The new study says that by sickening or killing working-age adults, TB imposes a heavy cost on people's incomes as well as national economies. For example, in Zambia, adult deaths among small maize and cotton farmers caused crop yields to fall by roughly 15%. Children are vulnerable to TB as well, and the disease may force them out of school, limiting their future job prospects.
"This important new study shows us why TB control is a smart investment in lasting development for low- and middle-income countries," said Joy Phumaphi, World Bank Vice-President for Human Development, a former WHO Assistant Director General and former Health Minister in Botswana. "This economic justification for TB control strengthens the case for governments and donors to sharply reduce TB prevalence and deaths in the name of better health and higher incomes for people living at grave risk of TB illness and death."
Phumaphi says the World Bank will intensify its support for TB control, while continuing to work with countries in eastern Europe, Central Asia and South Asia. In Africa, she says the Bank will take a more proactive approach to financing country-led efforts, using existing channels, sector-wide programmes, combined HIV and TB control programmes, and multi-sectoral operations.
The study calls for urgently accelerated global TB control because of multiple factors: the extraordinary burden of TB on those afflicted by the disease, their families, and on government budgets; the dramatic growth of TB cases over more than a decade in eastern Europe and Central Asia; and the emergence of MDR-TB and XDR-TB. TB patients in eastern Europe and Central Asia are 10 times more likely to have MDR-TB than in other regions of the world, and up to 15% of new cases are multi-drug resistant. The report says the threat of MDR-TB underscores the urgency for all TB-affected countries and health and development agencies to push for the fullest possible adoption of the Global Plan to Stop TB; the plan calls for a shared investment by countries heavily affected by TB and donors.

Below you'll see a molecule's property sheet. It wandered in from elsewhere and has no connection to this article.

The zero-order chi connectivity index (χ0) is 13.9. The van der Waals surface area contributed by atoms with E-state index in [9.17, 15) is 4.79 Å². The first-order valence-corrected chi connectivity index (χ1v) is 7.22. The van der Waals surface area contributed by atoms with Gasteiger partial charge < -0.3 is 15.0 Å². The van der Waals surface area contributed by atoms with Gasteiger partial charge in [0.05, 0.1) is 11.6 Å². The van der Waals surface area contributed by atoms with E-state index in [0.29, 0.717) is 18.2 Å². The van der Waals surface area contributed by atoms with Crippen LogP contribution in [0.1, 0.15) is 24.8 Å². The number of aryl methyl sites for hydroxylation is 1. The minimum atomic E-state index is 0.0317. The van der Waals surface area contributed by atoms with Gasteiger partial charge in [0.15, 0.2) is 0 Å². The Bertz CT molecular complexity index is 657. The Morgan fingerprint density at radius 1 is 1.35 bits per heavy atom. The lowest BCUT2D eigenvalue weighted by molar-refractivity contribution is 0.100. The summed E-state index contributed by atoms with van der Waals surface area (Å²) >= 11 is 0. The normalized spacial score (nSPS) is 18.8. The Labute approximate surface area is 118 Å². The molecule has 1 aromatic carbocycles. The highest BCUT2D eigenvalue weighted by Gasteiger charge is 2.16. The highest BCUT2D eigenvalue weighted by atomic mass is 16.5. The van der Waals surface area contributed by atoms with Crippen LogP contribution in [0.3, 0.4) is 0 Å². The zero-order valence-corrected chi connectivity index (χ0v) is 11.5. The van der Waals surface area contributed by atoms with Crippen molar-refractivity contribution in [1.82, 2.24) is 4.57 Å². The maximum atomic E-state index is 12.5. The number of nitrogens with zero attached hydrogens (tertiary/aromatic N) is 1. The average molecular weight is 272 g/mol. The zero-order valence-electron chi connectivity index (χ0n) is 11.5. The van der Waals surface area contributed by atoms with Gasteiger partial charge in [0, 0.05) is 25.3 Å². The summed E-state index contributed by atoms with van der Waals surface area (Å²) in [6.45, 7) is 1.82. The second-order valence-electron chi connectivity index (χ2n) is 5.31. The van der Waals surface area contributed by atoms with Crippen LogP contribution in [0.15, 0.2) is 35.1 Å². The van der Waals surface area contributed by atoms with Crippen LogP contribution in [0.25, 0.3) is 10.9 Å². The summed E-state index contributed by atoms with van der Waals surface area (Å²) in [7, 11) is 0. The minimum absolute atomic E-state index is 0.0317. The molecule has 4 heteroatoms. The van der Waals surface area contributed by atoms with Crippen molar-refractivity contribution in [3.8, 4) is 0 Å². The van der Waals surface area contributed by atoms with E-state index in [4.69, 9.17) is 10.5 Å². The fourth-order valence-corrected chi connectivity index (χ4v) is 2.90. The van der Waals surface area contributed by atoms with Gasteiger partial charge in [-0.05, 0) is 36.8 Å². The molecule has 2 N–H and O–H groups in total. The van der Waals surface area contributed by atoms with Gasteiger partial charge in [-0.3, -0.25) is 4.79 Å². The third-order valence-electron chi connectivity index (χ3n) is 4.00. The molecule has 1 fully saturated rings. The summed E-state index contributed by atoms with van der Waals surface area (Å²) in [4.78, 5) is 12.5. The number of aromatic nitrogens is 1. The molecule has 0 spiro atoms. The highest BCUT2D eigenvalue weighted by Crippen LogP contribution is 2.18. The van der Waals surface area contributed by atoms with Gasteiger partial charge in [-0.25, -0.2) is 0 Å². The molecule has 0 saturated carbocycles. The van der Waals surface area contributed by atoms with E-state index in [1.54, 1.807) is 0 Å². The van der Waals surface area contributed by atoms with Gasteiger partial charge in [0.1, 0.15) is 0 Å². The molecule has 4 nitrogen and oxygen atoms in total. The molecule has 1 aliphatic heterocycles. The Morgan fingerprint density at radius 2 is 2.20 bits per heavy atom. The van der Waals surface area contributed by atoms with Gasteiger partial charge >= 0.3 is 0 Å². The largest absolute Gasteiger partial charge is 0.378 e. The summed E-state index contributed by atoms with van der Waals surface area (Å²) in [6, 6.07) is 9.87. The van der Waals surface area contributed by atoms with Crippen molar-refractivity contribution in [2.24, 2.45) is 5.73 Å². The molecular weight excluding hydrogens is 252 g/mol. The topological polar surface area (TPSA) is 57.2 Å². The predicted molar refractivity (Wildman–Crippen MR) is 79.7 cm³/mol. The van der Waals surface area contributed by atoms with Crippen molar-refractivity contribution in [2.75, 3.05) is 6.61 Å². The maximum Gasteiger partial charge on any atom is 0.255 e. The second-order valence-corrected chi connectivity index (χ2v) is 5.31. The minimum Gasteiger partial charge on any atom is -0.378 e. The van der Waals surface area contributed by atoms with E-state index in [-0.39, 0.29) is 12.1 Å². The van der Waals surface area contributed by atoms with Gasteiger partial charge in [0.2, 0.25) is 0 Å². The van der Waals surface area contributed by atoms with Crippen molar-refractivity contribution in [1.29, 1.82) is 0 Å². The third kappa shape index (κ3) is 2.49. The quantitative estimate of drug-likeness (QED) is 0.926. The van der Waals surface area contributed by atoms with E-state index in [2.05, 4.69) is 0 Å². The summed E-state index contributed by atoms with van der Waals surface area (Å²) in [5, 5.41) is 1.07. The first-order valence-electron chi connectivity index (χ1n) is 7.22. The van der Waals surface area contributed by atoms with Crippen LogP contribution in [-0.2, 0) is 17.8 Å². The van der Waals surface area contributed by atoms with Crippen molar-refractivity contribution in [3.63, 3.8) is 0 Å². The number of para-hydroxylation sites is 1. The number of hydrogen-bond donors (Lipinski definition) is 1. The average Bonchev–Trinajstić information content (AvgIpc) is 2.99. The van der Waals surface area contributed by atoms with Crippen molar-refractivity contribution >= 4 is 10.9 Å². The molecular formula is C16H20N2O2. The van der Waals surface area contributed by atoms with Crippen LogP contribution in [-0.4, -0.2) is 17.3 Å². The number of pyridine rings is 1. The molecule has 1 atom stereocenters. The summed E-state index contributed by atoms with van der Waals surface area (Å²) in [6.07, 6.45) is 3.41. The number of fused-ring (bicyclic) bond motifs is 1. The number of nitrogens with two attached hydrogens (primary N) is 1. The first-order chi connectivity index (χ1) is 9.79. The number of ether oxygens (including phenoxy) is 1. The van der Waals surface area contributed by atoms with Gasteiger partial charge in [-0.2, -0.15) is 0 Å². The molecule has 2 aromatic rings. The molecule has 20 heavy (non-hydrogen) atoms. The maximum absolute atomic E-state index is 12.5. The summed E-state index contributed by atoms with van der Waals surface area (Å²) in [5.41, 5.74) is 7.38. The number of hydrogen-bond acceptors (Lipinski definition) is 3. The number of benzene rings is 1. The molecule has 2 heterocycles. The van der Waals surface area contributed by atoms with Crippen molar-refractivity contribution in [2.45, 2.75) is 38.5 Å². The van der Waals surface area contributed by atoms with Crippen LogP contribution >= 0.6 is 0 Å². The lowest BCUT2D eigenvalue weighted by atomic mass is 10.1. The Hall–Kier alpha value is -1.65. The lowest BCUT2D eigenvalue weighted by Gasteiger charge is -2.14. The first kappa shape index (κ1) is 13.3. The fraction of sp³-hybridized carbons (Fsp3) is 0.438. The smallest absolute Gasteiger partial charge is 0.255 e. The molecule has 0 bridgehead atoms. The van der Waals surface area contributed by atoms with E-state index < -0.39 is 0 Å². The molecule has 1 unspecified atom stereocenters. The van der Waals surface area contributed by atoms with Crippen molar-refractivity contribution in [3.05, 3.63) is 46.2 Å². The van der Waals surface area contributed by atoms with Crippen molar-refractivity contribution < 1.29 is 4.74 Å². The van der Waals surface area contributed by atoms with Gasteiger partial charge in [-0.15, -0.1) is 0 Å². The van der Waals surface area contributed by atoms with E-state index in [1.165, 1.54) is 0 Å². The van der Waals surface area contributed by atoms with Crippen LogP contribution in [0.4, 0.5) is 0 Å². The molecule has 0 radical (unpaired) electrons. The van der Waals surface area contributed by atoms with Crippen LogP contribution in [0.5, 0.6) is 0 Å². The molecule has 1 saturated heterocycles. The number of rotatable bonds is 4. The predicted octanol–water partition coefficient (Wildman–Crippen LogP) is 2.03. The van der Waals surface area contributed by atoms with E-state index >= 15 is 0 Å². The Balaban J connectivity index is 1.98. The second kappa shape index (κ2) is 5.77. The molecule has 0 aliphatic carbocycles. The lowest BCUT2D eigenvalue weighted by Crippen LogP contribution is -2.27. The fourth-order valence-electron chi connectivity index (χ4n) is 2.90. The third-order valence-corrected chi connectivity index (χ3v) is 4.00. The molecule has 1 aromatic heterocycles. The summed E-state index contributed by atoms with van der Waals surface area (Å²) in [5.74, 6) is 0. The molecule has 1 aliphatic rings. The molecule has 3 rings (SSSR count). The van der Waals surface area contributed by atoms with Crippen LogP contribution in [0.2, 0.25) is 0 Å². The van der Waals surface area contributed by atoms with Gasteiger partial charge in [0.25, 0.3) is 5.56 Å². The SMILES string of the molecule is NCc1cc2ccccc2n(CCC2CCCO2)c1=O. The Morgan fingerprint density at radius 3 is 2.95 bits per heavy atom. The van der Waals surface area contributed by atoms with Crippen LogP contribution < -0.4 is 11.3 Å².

"This report should wake up countries to the urgent need for a stronger financial commitment to TB control," said Michel Kazatchkine, Executive Director of the Global Fund to Fight AIDS, Tuberculosis and Malaria. "Effective TB control has a positive impact on the lives of the millions of people infected with TB, on whole communities and it reduces the burden of disease on national economies."
The 22 countries with a high burden of TB are: Afghanistan, Bangladesh, Brazil, Cambodia, China, the Democratic Republic of the Congo, Ethiopia, India, Indonesia, Kenya, Mozambique, Myanmar, Nigeria, Pakistan, Philippines, Russian Federation, South Africa, Thailand, Uganda, United Republic of Tanzania, Viet Nam and Zimbabwe.
The Global Plan to Stop TB, launched by the Stop TB Partnership in January 2006, sets forth a roadmap for treating 50 million people for TB and enrolling 3 million patients who have both TB and human immunodeficiency infection on antiretroviral therapy over the next 10 years, saving about 14 million lives. It aims to halve TB prevalence and deaths compared with 1990 levels by 2015.
The Stop TB Partnership, which is hosted by WHO in Geneva, Switzerland, is a network of more then 500 international organizations, countries, donors from the public and private sectors, and nongovernmental and governmental organizations that are working together to eliminate TB.
The Stop TB Strategy, launched by WHO in 2006, includes the following priorities: